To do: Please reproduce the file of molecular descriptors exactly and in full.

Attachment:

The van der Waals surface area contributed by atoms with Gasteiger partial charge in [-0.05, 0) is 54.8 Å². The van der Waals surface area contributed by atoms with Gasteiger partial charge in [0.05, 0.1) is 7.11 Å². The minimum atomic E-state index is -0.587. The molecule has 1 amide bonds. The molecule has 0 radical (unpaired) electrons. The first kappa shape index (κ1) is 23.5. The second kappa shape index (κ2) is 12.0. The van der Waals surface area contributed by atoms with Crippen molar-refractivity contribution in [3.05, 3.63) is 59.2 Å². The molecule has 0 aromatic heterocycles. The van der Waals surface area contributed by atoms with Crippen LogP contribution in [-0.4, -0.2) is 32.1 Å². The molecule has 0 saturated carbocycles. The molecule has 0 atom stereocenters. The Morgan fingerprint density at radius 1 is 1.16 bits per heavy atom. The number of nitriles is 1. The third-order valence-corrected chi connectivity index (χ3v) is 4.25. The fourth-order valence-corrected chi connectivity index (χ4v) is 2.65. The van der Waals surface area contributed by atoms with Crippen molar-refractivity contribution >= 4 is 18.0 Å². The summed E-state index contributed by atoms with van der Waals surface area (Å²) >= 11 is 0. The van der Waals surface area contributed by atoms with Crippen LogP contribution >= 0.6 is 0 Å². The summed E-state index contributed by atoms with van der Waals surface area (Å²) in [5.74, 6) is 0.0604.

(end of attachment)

The van der Waals surface area contributed by atoms with Gasteiger partial charge in [-0.05, 0) is 54.8 Å². The van der Waals surface area contributed by atoms with Gasteiger partial charge in [0.05, 0.1) is 7.11 Å². The minimum atomic E-state index is -0.587. The molecule has 1 amide bonds. The molecule has 0 radical (unpaired) electrons. The first kappa shape index (κ1) is 23.5. The second kappa shape index (κ2) is 12.0. The van der Waals surface area contributed by atoms with Crippen molar-refractivity contribution in [3.05, 3.63) is 59.2 Å². The molecule has 0 aromatic heterocycles. The van der Waals surface area contributed by atoms with Crippen LogP contribution in [-0.4, -0.2) is 32.1 Å². The molecule has 0 saturated carbocycles. The molecule has 0 atom stereocenters. The Morgan fingerprint density at radius 1 is 1.16 bits per heavy atom. The number of nitriles is 1. The third-order valence-corrected chi connectivity index (χ3v) is 4.25. The fourth-order valence-corrected chi connectivity index (χ4v) is 2.65. The van der Waals surface area contributed by atoms with Crippen molar-refractivity contribution >= 4 is 18.0 Å². The summed E-state index contributed by atoms with van der Waals surface area (Å²) >= 11 is 0. The van der Waals surface area contributed by atoms with Crippen LogP contribution >= 0.6 is 0 Å². The summed E-state index contributed by atoms with van der Waals surface area (Å²) in [5.74, 6) is 0.0604.